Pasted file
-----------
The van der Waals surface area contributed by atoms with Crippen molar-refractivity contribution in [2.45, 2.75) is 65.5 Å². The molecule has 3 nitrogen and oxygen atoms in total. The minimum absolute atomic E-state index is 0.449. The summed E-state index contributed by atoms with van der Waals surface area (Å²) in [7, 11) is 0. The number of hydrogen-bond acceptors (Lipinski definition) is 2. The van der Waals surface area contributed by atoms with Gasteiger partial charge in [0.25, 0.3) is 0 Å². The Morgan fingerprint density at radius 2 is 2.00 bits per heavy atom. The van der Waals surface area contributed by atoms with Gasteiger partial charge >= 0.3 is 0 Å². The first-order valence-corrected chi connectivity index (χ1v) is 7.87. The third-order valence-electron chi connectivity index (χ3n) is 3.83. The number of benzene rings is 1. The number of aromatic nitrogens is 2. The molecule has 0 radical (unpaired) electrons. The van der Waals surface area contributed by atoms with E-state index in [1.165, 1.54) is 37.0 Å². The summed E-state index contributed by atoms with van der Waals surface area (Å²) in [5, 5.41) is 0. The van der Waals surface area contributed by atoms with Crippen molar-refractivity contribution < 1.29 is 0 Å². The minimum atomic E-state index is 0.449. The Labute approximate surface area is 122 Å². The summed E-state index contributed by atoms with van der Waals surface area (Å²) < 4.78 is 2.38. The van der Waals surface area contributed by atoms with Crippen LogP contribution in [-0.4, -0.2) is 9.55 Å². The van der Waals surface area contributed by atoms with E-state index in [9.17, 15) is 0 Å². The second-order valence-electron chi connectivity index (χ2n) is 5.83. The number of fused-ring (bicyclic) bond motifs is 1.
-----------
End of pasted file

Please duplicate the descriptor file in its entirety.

The van der Waals surface area contributed by atoms with Crippen molar-refractivity contribution in [2.45, 2.75) is 65.5 Å². The molecule has 3 nitrogen and oxygen atoms in total. The minimum absolute atomic E-state index is 0.449. The summed E-state index contributed by atoms with van der Waals surface area (Å²) in [7, 11) is 0. The number of hydrogen-bond acceptors (Lipinski definition) is 2. The van der Waals surface area contributed by atoms with Gasteiger partial charge in [0.25, 0.3) is 0 Å². The Morgan fingerprint density at radius 2 is 2.00 bits per heavy atom. The van der Waals surface area contributed by atoms with Gasteiger partial charge >= 0.3 is 0 Å². The first-order valence-corrected chi connectivity index (χ1v) is 7.87. The third-order valence-electron chi connectivity index (χ3n) is 3.83. The number of benzene rings is 1. The number of aromatic nitrogens is 2. The molecule has 0 radical (unpaired) electrons. The van der Waals surface area contributed by atoms with E-state index in [1.165, 1.54) is 37.0 Å². The summed E-state index contributed by atoms with van der Waals surface area (Å²) in [5, 5.41) is 0. The van der Waals surface area contributed by atoms with Crippen molar-refractivity contribution < 1.29 is 0 Å². The minimum atomic E-state index is 0.449. The Labute approximate surface area is 122 Å². The summed E-state index contributed by atoms with van der Waals surface area (Å²) < 4.78 is 2.38. The van der Waals surface area contributed by atoms with Crippen LogP contribution in [-0.4, -0.2) is 9.55 Å². The van der Waals surface area contributed by atoms with E-state index in [9.17, 15) is 0 Å². The second-order valence-electron chi connectivity index (χ2n) is 5.83. The number of fused-ring (bicyclic) bond motifs is 1.